Throwback Thursday ll: The Limits of Togetherness

Despite my best intentions to write something fresh for this post, I seem to have failed spectacularly. Between writers block, spring cleaning, and the upcoming marriage of El Noble and his lovely Betsy (more on that later) I haven’t had the time or the energy to write anything but checks and to do lists! With that in mind–and in the spirit of romance–I beg your forgiveness and invite you to enjoy the paranoid classic from 2013: The Limits of Togetherness!

Cheers, and enjoy! #i’mnotlazy #motherofthegroom

I love the Jarhead the pieces and enjoy spending time with him. But there are some things the two of us will never do together. Ever.

I’m not talking about boring things like competitive bird watching or icky things like traveling to a foreign land to sample latest recipes involving beetles and grubs. Rather, I’m referring to certain sports and outdoor activities that, frankly, I would be more inclined to do with a complete stranger or a mortal enemy than with the man who promised to love me until death do us part.

The first thought that comes to my mind is rock climbing. This is primarily because of that blasted commercial where the woman proudly tells us how she and her significant other spent their credit card reward points on equipment to scale a giant tower of sandstone instead of buying a diamond. I saw that spot and thought, well that would be fun—for the one who comes back to a pile of insurance money.

I feel the same way about activities involving open water. I have no problems with the idea of a trip that involves the two of us cheerily casting our lines from shore at a bustling campground, or dropping a line from the end of a dock surrounded by plenty of witnesses. But there is no way I’m going out on a lake or the ocean—be it on a yacht or a cruise liner—with the man I love when the only thing standing between him and freedom is a railing.

I know what you’re thinking: That woman is paranoid. Although I prefer to call it precautious, I also know what I’m like to live with and that some days, even in the face of hard evidence, a jury might be inclined to acquit.

I am also wise to the fact that if he really wanted to get rid of me there are plenty of ways he could do it right here at home and without breaking a sweat. Things like poison and acid come to mind (well, maybe not to yours; but I’m a fan of Breaking Bad, so, there you have it) as do murder for hire and a seemingly random but ultimately diversionary sniper attacks (thank you, John Allen Mohammed and Lee Boyd Malvo.)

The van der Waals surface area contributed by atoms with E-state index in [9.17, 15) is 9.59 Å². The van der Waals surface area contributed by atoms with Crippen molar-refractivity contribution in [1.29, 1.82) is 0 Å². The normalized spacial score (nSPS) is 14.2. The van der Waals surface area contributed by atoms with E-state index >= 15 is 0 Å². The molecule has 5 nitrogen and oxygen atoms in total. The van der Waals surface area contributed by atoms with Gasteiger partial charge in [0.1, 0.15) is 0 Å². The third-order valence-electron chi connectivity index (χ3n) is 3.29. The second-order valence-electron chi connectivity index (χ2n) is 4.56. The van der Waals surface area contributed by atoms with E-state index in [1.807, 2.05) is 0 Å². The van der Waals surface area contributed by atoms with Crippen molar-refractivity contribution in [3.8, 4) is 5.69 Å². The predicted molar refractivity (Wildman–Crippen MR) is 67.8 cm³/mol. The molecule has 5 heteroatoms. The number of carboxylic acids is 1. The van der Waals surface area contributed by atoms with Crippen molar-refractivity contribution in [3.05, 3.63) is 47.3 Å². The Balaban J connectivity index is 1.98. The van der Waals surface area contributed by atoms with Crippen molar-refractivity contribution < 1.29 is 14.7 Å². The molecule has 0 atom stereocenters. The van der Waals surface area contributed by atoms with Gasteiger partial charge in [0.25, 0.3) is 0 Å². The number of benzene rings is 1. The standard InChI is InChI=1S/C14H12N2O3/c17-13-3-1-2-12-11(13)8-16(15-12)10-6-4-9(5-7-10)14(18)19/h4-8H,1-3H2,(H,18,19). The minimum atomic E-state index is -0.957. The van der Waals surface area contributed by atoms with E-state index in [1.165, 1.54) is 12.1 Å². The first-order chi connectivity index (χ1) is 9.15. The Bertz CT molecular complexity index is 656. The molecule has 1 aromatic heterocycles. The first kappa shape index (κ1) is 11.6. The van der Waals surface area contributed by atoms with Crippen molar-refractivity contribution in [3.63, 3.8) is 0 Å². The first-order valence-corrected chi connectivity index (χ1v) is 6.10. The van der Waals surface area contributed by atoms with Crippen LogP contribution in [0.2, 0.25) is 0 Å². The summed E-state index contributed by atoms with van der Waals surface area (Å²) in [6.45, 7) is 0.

But what’s great about poison, acid, contract killings, and sniper attacks is that they generally look suspicious and, therefore, tend to arouse the curiosity of law enforcement. This, I’m given to understand, is a big deterrent for those wanting to get rid of someone without having to experience any unpleasant consequences like lethal injection or lifetime incarceration. Thus, I feel pretty safe in my own home and going about my daily business.

Things like fishing and rock climbing, on the other hand, are different. Because they already carry the element of danger—and because accidents really DO happen—if you want to get out of a long term relationship without looking like the bad guy, they’re practically doing the work for you.

“But the Jarhead doesn’t have reason to get rid of you,” you might be saying to yourself. “And he’s a good guy, so you can trust him.”

Yep. And I’ll just bet that’s about what Scott Peterson was banking on when he invited his wife to get into that boat—assuming she did so of her own accord. And I’m pretty sure all the other men and women who have ever died at the hands of their own ostensibly loving spouses were under the exact same mistaken impression.

And so it goes that I will not be taking any fishing or rock climbing trips with the Jarhead any time soon. Nor will I be joining him on any hunting trips, or caving expeditions—that is, unless we go with a group and I have made absolutely certain he doesn’t have the financial means to have paid them ALL for their silence.


Road Trippin’ VII: Breaking Bad in Rapid City

The journey through eastern Montana and Wyoming was less of an amusement park nightmare than that from Idaho to Helena. It was, however, punctuated with gunfire, as the Jarhead had to point and say, “Pew, pew, pew” at every deer and antelope we saw along the way. Thank goodness you can’t damage your vocal chords by pretending to shoot a gun every twenty seconds or so with stopping to reload or the man would still be hoarse these two months hence.